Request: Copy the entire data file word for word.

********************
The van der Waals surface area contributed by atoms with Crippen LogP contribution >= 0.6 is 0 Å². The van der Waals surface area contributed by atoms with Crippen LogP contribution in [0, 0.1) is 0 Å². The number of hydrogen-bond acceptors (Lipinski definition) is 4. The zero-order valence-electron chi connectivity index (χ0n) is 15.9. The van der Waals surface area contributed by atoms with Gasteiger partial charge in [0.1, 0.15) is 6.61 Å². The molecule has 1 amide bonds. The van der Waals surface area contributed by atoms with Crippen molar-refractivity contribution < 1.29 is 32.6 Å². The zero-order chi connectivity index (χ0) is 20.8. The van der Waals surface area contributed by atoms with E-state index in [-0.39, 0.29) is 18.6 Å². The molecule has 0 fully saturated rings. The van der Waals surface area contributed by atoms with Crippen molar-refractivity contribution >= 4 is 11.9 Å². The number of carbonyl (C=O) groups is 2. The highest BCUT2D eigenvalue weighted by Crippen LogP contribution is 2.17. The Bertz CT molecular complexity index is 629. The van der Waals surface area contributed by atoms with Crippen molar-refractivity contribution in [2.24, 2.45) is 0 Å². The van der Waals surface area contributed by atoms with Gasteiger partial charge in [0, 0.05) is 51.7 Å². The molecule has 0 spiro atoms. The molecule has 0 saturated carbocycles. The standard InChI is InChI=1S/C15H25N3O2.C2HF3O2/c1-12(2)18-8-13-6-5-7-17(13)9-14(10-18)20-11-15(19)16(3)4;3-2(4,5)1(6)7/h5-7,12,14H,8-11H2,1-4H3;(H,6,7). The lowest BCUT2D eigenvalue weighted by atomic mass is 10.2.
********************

The van der Waals surface area contributed by atoms with Crippen LogP contribution >= 0.6 is 0 Å². The van der Waals surface area contributed by atoms with Crippen LogP contribution in [0, 0.1) is 0 Å². The number of hydrogen-bond acceptors (Lipinski definition) is 4. The zero-order valence-electron chi connectivity index (χ0n) is 15.9. The van der Waals surface area contributed by atoms with Gasteiger partial charge in [0.1, 0.15) is 6.61 Å². The molecule has 1 amide bonds. The van der Waals surface area contributed by atoms with Crippen molar-refractivity contribution < 1.29 is 32.6 Å². The zero-order chi connectivity index (χ0) is 20.8. The van der Waals surface area contributed by atoms with E-state index in [-0.39, 0.29) is 18.6 Å². The molecule has 0 fully saturated rings. The van der Waals surface area contributed by atoms with Crippen molar-refractivity contribution >= 4 is 11.9 Å². The number of carbonyl (C=O) groups is 2. The highest BCUT2D eigenvalue weighted by Crippen LogP contribution is 2.17. The Bertz CT molecular complexity index is 629. The van der Waals surface area contributed by atoms with Crippen molar-refractivity contribution in [2.24, 2.45) is 0 Å². The van der Waals surface area contributed by atoms with Gasteiger partial charge in [0, 0.05) is 51.7 Å². The molecule has 0 spiro atoms. The molecule has 0 saturated carbocycles. The standard InChI is InChI=1S/C15H25N3O2.C2HF3O2/c1-12(2)18-8-13-6-5-7-17(13)9-14(10-18)20-11-15(19)16(3)4;3-2(4,5)1(6)7/h5-7,12,14H,8-11H2,1-4H3;(H,6,7). The lowest BCUT2D eigenvalue weighted by atomic mass is 10.2.